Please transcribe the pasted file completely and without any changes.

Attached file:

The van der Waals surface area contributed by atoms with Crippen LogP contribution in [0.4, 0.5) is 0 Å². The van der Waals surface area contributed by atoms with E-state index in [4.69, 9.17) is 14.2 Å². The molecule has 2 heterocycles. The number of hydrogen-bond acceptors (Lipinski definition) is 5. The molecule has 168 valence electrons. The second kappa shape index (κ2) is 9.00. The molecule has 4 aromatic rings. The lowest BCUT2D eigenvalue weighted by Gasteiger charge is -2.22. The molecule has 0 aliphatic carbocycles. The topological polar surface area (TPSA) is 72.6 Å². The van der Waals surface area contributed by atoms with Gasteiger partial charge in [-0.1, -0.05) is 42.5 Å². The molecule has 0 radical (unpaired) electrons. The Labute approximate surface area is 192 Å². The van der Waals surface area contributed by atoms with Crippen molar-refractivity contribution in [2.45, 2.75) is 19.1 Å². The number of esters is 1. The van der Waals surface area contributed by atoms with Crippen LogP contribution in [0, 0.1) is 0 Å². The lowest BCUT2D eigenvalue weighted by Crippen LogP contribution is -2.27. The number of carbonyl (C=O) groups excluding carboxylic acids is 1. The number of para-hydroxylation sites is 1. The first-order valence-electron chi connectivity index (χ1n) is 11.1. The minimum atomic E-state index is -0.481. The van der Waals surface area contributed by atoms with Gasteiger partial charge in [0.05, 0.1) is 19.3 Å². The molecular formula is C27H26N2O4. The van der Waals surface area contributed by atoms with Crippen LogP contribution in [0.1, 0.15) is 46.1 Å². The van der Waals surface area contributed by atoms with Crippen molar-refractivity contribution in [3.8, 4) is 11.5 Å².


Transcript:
The van der Waals surface area contributed by atoms with Crippen LogP contribution in [0.4, 0.5) is 0 Å². The van der Waals surface area contributed by atoms with E-state index in [4.69, 9.17) is 14.2 Å². The molecule has 2 heterocycles. The number of hydrogen-bond acceptors (Lipinski definition) is 5. The molecule has 168 valence electrons. The second kappa shape index (κ2) is 9.00. The molecule has 4 aromatic rings. The lowest BCUT2D eigenvalue weighted by Gasteiger charge is -2.22. The molecule has 0 aliphatic carbocycles. The topological polar surface area (TPSA) is 72.6 Å². The van der Waals surface area contributed by atoms with Gasteiger partial charge in [-0.1, -0.05) is 42.5 Å². The molecule has 0 radical (unpaired) electrons. The Labute approximate surface area is 192 Å². The van der Waals surface area contributed by atoms with Crippen molar-refractivity contribution in [2.45, 2.75) is 19.1 Å². The number of esters is 1. The van der Waals surface area contributed by atoms with Crippen LogP contribution in [0, 0.1) is 0 Å². The lowest BCUT2D eigenvalue weighted by Crippen LogP contribution is -2.27. The number of carbonyl (C=O) groups excluding carboxylic acids is 1. The number of para-hydroxylation sites is 1. The first-order valence-electron chi connectivity index (χ1n) is 11.1. The minimum atomic E-state index is -0.481. The van der Waals surface area contributed by atoms with Gasteiger partial charge in [0.05, 0.1) is 19.3 Å². The molecular formula is C27H26N2O4. The van der Waals surface area contributed by atoms with Crippen LogP contribution in [0.1, 0.15) is 46.1 Å². The van der Waals surface area contributed by atoms with Crippen molar-refractivity contribution in [3.8, 4) is 11.5 Å².